“Blessed are the meek,” Jesus tells us in the Beatitudes. But what does that mean? Depending on who you talk to, the answer varies—and many of them are devastating to the Christian life. But of all the helpful explanations I’ve read, Dr. Martyn Lloyd-Jones’ in Studies in the Sermon on the Mount is among the most helpful. There, Lloyd-Jones writes:
Meekness does not mean indolence. There are people who appear to be meek in a natural sense; but they are not meek at all, they are indolent. That is not the quality of which the Bible is speaking. Nor does it mean flabbiness-I use the term advisedly. There are people who are easy-going, and you tend to say how meek they are. But it is not meekness; it is flabbiness. Nor does it mean niceness. There are people who seem to be born naturally nice. That is not what the Lord means when He says, `Blessed are the meek.’ That is something purely biological, the kind of thing you get in animals. One dog is nicer than another, one cat is nicer than another. That is not meekness. So it does not mean to be naturally nice or easy to get on with. Nor does it mean weakness in personality or character. Still less does it mean a spirit of compromise or `peace at any price’. How often are these things mistaken. How often is the man regarded as meek who says, `Anything rather than have a disagreement. Let’s agree, let’s try to break down these distinctions and divisions; let’s smooth over these little things that divide; let’s all be nice and joyful and happy.’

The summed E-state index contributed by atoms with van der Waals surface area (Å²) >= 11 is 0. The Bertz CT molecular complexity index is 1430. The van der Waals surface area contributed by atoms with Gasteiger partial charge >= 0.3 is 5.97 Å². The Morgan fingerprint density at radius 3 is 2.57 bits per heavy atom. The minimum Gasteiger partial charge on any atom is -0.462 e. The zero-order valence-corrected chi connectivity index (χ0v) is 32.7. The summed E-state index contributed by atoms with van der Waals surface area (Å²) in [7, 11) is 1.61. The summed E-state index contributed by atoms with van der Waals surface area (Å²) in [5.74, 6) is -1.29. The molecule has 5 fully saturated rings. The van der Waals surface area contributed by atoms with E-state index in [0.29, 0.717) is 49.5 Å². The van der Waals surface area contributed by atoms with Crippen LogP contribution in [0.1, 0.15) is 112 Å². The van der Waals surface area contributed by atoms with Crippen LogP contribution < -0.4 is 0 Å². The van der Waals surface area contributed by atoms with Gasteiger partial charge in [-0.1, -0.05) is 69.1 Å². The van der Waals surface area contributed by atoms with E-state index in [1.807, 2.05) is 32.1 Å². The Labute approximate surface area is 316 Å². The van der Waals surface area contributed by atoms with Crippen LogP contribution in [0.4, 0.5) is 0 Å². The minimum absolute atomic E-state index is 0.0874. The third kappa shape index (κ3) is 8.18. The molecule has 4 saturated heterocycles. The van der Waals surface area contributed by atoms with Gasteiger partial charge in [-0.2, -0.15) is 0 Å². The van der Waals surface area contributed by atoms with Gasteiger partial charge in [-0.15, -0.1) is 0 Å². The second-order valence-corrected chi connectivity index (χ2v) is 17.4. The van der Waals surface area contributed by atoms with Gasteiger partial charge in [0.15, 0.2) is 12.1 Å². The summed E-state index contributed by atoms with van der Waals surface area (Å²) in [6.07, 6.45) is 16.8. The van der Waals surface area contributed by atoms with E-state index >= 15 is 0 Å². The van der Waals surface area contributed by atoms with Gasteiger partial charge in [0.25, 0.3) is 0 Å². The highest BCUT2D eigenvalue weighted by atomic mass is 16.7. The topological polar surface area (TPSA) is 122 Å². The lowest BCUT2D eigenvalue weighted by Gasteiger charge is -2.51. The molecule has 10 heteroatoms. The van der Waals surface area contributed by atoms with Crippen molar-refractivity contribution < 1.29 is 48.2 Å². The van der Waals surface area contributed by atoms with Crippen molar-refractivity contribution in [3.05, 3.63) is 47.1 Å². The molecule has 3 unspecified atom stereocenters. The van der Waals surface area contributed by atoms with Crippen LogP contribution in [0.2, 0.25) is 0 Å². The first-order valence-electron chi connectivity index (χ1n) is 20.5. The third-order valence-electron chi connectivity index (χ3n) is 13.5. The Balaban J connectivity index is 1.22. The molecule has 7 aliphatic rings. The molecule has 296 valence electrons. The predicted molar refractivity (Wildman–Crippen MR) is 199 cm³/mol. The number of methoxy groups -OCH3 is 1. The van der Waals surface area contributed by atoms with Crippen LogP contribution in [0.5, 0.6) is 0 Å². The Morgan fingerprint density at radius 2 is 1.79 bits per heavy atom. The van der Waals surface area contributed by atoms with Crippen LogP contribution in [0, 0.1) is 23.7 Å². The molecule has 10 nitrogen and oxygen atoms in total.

No, no, it is not that. Meekness is compatible with great strength. Meekness is compatible with great authority and power. These people we have looked at have been great defenders of the truth. The meek man is one who may so believe in standing for the truth that he will die for it if necessary. The martyrs were meek, but they were never weak; strong men, yet meek men. . . . [Meekness] is true Christianity; it is the thing for which we are called and for which we are meant. . . . [It] is essentially a true view of oneself, expressing itself in attitude and conduct with respect to others. It is therefore two things. It is my attitude towards myself, and it is an expression of that in my relationship to others. . . .
The meek man is not proud of himself, he does not in any sense glory in himself. He feels that there is nothing in himself of which he can boast. It also means that he does not assert himself. You see, it is a negation of the popular psychology of the day which says ‘assert yourself’, ‘express your personality’. The man who is meek does not want to do so; he is so ashamed of it. The meek man likewise does not demand anything for himself. He does not take all his rights as claims. He does not make demands for his position, his privileges, his possessions, his status in life. No, he is like the man depicted by Paul in Philippians ii. ‘Let this mind be in you, which was also in Christ Jesus.’ Christ did not assert that right to equality with God; He deliberately did not. And that is the point to which you and I have come.
Meekness isn’t niceness, laziness, of having a spirit of “peace at any price.” It is the mindset of thinking of others more significant than yourself. Meekness, simply, is true humility.